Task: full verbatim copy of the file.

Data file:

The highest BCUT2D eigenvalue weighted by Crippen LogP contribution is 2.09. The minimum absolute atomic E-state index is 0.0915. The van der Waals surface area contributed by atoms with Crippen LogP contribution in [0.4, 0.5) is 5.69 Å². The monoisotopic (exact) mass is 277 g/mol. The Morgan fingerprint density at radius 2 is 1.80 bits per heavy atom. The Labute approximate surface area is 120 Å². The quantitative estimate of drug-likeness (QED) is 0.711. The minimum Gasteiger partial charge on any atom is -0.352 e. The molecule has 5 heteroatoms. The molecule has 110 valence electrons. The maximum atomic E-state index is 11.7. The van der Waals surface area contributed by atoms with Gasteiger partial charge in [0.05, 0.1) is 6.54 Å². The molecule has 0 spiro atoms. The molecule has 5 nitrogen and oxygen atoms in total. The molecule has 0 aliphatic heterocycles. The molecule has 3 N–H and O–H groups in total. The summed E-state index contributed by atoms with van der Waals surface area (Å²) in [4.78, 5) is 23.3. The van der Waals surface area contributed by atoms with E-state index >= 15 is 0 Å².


The highest BCUT2D eigenvalue weighted by Crippen LogP contribution is 2.09. The minimum absolute atomic E-state index is 0.0915. The van der Waals surface area contributed by atoms with Crippen LogP contribution in [0.4, 0.5) is 5.69 Å². The monoisotopic (exact) mass is 277 g/mol. The Morgan fingerprint density at radius 2 is 1.80 bits per heavy atom. The Labute approximate surface area is 120 Å². The quantitative estimate of drug-likeness (QED) is 0.711. The minimum Gasteiger partial charge on any atom is -0.352 e. The molecule has 5 heteroatoms. The molecule has 110 valence electrons. The maximum atomic E-state index is 11.7. The van der Waals surface area contributed by atoms with Gasteiger partial charge in [0.05, 0.1) is 6.54 Å². The molecule has 0 spiro atoms. The molecule has 5 nitrogen and oxygen atoms in total. The molecule has 0 aliphatic heterocycles. The molecule has 3 N–H and O–H groups in total. The summed E-state index contributed by atoms with van der Waals surface area (Å²) in [4.78, 5) is 23.3. The van der Waals surface area contributed by atoms with E-state index >= 15 is 0 Å².